Cavorting in the wilderness with incomprehensible grunts how did it come to this. (Were not talking about the actors in The Rise of Man; were describing figuratively the evolutionary anthropologists.)Evolution of the Christmas Tree: Firs Tie Oaks in Fitness Race 12/24/2005
In the struggle for existence, the conifers should have lost, because when angiosperms appeared, they had fancier valve jobs. Thats the feeling of a story introduced by Elizabeth Pennisi on Science Now. Those of us who celebrate Christmas tend to take fir and spruce trees for granted around the holiday season, she quipped, But without a special modification that allows these trees to efficiently transport water, we might be hanging our ornaments on a ficus instead, according to a new study. She explained:
In order for photosynthesis to occur, tall trees must supply their uppermost leaves with water, which is pulled up from the roots by evaporation. Angiosperms such as oaks and willows accomplish this using a series of centimeters-long, tube-shaped cellular pipes. Tiny valves made of cellulose membranes connect each pipe and help keep air bubbles out. Christmas trees and other conifers have much shorter pipe cells, however, and therefore must use many more valves than angiosperms. This should create more resistance and make it harder for them to transport water. But they dont have any trouble at all, says John Sperry, a plant biologist at the University of Utah in Salt Lake City. (Emphasis added in all quotes.)Sperrys team measured water flow in 18 conifers, including bald cypress, junipers and redwoods, and compared results with 29 species of angiosperms. There was no essential difference. Conifers hoisted the water with equal ease, despite the shorter pipe cells. How do they do it?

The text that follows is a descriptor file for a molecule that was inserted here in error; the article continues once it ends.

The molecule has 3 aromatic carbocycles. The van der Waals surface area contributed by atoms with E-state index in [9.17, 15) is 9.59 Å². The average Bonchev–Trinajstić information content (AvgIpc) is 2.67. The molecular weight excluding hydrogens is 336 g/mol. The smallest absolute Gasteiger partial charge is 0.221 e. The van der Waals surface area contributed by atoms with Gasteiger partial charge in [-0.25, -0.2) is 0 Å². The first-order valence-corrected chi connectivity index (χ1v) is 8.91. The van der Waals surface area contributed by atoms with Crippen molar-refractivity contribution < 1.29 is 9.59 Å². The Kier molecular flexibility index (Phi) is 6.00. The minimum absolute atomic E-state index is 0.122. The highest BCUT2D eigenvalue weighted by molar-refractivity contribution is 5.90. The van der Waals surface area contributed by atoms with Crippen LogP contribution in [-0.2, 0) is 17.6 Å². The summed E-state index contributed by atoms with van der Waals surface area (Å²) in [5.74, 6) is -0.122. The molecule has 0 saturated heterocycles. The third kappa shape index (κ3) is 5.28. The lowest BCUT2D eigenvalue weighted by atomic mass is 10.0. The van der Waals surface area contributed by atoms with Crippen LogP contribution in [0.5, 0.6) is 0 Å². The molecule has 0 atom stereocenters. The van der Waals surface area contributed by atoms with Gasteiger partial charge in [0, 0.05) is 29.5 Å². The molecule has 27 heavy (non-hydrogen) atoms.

The reason, says [Jarmila] Pittermann, has to do with key differences in the valves. Angiosperm valves are simple membranes full of miniscule pores. In conifers, the valves consist of a circle of impermeable tissue surrounded by porous tissue. The conifers pores are 100 times larger than those in angiosperms and allow water to pass through relatively easily. This efficiency more than makes up for the additional valves on the way to the tree top, Pittermann says.The researchers said that this helps scientists understand water transport in wood. But the work also points to how conifers, which predate angiosperms and are often considered primitive, were able to survive once angiosperms populated Earth, Pennisi explains. Without these very special cells, one biologist claimed there wouldnt be any conifers anymore presumably because they could not compete against the angiosperms. The work was published in Science.1 In the paper, the authors did not explain how or when the unique structure of the conifer valve evolved. They just said that without the adaptation, angiosperms would have a 38-fold advantage in water transport: